Mayor De Blasio Don't Yield To Pat Lynch's And PBA's Blackmail Campaign

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Pat Lynch must dial back the statements inciting harm towards de Blasio

[Publisher's Commentary]

Mayor Bill de Blasio and Police Commissioner Bill Bratton must issue a directive that NYPD police officers who commit acts of indiscipline, while on duty, including turning their backs on the mayor will be suspended without pay.

Those who repeat such transgressions should face more disciplinary action, including if possible, dismissal. Otherwise the mayor will soon lose control of the NYPD.

It's one thing for police officers to engage in their constitutionally guaranteed right to protest when they are off duty. But imagine if active on-duty members of the U.S. military service were to turn their backs on President Barack Obama. What signal would that send to foreign adversaries?

The Patrolmen's Benevolent Association (PBA) chief Pat Lynch is sending the wrong message to those who would engage in crime in New York City; that some police officers, because of animosity towards their commander in chief, may not fully engage in police work. Pat Lynch is promoting the kind of climate of indiscipline that could compromise the safety of New Yorkers as well that of Mayor de Blasio by encouraging open insurrection and rebellion.

 

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So Bill de Blasio must not succumb to Pat Lynch's attempt to blackmail him into doing something he can't do anyway -- which is to try and block the constitutionally guaranteed right people have to protest against police brutally and judicial misconduct.

Some local dailies have been playing an irresponsible role by referring to demonstrators as "anti-police". This is a pretty libelous label.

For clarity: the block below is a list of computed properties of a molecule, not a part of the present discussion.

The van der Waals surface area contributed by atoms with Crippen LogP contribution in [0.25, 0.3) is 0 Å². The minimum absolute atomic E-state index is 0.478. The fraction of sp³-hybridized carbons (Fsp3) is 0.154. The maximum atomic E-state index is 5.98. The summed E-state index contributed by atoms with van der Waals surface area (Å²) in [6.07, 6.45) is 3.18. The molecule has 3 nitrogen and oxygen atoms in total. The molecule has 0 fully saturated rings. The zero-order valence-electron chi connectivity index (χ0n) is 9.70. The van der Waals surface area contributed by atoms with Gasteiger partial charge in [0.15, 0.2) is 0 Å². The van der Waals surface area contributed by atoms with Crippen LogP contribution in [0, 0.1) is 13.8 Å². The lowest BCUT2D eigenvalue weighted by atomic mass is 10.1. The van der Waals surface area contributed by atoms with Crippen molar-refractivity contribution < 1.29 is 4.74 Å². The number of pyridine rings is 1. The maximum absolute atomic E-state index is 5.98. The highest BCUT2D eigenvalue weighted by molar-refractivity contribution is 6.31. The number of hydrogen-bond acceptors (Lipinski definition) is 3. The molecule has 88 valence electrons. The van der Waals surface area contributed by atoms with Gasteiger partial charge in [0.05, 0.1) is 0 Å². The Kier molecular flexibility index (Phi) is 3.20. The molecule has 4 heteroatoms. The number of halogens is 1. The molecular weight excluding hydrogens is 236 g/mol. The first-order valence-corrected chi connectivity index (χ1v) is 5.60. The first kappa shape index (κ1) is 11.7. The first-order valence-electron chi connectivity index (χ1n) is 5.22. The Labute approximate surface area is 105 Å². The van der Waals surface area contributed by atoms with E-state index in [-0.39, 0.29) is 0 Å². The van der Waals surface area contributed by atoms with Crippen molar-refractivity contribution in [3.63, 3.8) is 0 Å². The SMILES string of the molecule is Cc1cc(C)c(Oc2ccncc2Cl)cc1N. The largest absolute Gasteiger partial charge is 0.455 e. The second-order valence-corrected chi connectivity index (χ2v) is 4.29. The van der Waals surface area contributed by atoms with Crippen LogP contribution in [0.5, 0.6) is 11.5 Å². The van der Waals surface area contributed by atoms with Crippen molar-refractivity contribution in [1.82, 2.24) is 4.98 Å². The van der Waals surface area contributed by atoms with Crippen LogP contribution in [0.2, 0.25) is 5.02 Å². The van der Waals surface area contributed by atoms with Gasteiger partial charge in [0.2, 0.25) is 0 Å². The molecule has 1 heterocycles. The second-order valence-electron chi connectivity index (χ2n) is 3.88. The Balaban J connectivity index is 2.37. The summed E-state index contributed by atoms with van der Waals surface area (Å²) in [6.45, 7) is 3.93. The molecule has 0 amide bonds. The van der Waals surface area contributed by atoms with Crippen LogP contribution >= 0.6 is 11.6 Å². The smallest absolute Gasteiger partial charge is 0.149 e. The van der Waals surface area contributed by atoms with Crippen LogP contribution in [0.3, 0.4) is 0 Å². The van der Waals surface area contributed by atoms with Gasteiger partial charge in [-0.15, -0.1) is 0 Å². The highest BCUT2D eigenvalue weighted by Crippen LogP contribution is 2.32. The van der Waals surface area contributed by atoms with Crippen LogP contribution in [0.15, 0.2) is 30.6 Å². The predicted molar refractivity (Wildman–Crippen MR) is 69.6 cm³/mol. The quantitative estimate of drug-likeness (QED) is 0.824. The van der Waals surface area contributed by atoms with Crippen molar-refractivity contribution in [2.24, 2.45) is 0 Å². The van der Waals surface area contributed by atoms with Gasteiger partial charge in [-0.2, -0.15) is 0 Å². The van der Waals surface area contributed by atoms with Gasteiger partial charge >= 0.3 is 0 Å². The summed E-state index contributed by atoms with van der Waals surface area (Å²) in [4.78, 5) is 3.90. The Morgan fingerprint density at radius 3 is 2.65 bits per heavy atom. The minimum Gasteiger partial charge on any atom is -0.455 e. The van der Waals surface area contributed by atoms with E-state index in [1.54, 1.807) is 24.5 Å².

Yes, without a doubt when tens of thousands of people of all ethnic and racial background come out to protest there will be some who are anti-police in general; similarly, on a police force such as the NYPD's with more than 35,000 officers, there are many racist and even brutal cops who give the department a bad name.

Police Commissioner Bratton himself admitted to the problem of people who should not be on the NYPD in an October speech. The Daily News's headline of that story read, "Police Commissioner Bill Bratton Declares War On Dirty Cops..."

It's Pat Lynch who lives in denial and sadly provides cover to the bad cops on the force by pretending there are no such officers.

The overwhelming majority of the demonstrators are people who are tired of business as usual when it comes to police brutality and judicial miscarriage. These are national problems as evidenced by the across-the-country protests.  They are not NYPD, or Pat Lynch, or Bill de Blasio problems.

The demonstrators want the specific reforms being advocated such as: having special prosecutors to handle cases where police officers shoot unarmed civilians;  enforcement of residency laws so more police officers reside near the communities they police; diversity in the composition of the police forces--for example while African Americans make up 25% of New York's population  they're only 17% of the NYPD; and, body cameras for all officers, to mention just a few of the proposed measures.

What's more, here in New York, Attorney General Eric Schneiderman has asked Governor Andrew Cuomo for powers to prosecute police officers who shoot unarmed civilians until such a time when the legislature passes a law creating and empowering such a special prosecutor.  Surely Pat Lynch and his lot are not suggesting that Schneiderman is "anti-police"?

If Pat Lynch wants the public not to paint all police officers with a broad brush then he too must realize that the vast majority of the demonstrators are not against good police officers: they oppose the brutal ones who tarnish the NYPD's reputation.

Pat Lynch must share the goal of the protestors. Responsible reforms will increasingly protect New Yorkers from abusive police officers who poison relations between the force and the communities that they are sworn to serve and protect.

Pat Lynch and Bill de Blasio could help the process with a private meeting between them.

 

 

 

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